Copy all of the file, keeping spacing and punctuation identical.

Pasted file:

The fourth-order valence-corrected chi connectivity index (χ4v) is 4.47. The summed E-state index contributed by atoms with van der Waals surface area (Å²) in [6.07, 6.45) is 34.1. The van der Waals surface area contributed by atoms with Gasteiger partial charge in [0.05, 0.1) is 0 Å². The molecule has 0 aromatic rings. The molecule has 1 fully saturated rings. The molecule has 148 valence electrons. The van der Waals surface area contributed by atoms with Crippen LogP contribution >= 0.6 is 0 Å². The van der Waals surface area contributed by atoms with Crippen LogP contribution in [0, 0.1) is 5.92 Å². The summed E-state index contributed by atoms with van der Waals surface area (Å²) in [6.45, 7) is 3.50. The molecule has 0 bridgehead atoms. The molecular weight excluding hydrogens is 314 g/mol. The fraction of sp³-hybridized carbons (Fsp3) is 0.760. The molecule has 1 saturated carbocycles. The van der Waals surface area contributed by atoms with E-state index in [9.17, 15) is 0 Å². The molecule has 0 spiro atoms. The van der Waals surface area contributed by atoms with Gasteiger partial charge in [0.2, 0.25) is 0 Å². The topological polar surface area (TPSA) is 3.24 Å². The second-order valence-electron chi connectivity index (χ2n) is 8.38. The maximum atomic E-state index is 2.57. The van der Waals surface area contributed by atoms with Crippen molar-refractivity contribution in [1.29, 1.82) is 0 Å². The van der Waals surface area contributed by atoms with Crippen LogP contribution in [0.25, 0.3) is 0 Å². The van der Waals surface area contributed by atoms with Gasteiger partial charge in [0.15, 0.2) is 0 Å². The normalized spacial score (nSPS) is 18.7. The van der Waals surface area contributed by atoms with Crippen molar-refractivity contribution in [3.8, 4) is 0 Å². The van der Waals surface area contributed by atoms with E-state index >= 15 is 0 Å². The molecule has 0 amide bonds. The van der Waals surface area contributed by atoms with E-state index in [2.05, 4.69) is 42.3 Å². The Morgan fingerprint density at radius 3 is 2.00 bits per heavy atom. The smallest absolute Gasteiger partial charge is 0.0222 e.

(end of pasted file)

The fourth-order valence-corrected chi connectivity index (χ4v) is 4.47. The summed E-state index contributed by atoms with van der Waals surface area (Å²) in [6.07, 6.45) is 34.1. The van der Waals surface area contributed by atoms with Gasteiger partial charge in [0.05, 0.1) is 0 Å². The molecule has 0 aromatic rings. The molecule has 1 fully saturated rings. The molecule has 148 valence electrons. The van der Waals surface area contributed by atoms with Crippen LogP contribution >= 0.6 is 0 Å². The van der Waals surface area contributed by atoms with Crippen LogP contribution in [0, 0.1) is 5.92 Å². The summed E-state index contributed by atoms with van der Waals surface area (Å²) in [6.45, 7) is 3.50. The molecule has 0 bridgehead atoms. The molecular weight excluding hydrogens is 314 g/mol. The fraction of sp³-hybridized carbons (Fsp3) is 0.760. The molecule has 1 saturated carbocycles. The van der Waals surface area contributed by atoms with E-state index in [9.17, 15) is 0 Å². The molecule has 0 spiro atoms. The van der Waals surface area contributed by atoms with Gasteiger partial charge in [0.2, 0.25) is 0 Å². The topological polar surface area (TPSA) is 3.24 Å². The second-order valence-electron chi connectivity index (χ2n) is 8.38. The maximum atomic E-state index is 2.57. The van der Waals surface area contributed by atoms with Crippen molar-refractivity contribution in [1.29, 1.82) is 0 Å². The van der Waals surface area contributed by atoms with Crippen LogP contribution in [0.25, 0.3) is 0 Å². The van der Waals surface area contributed by atoms with Gasteiger partial charge in [0.15, 0.2) is 0 Å². The normalized spacial score (nSPS) is 18.7. The van der Waals surface area contributed by atoms with Crippen molar-refractivity contribution in [3.8, 4) is 0 Å². The van der Waals surface area contributed by atoms with E-state index >= 15 is 0 Å². The molecule has 0 amide bonds. The van der Waals surface area contributed by atoms with E-state index in [2.05, 4.69) is 42.3 Å². The Morgan fingerprint density at radius 3 is 2.00 bits per heavy atom. The smallest absolute Gasteiger partial charge is 0.0222 e.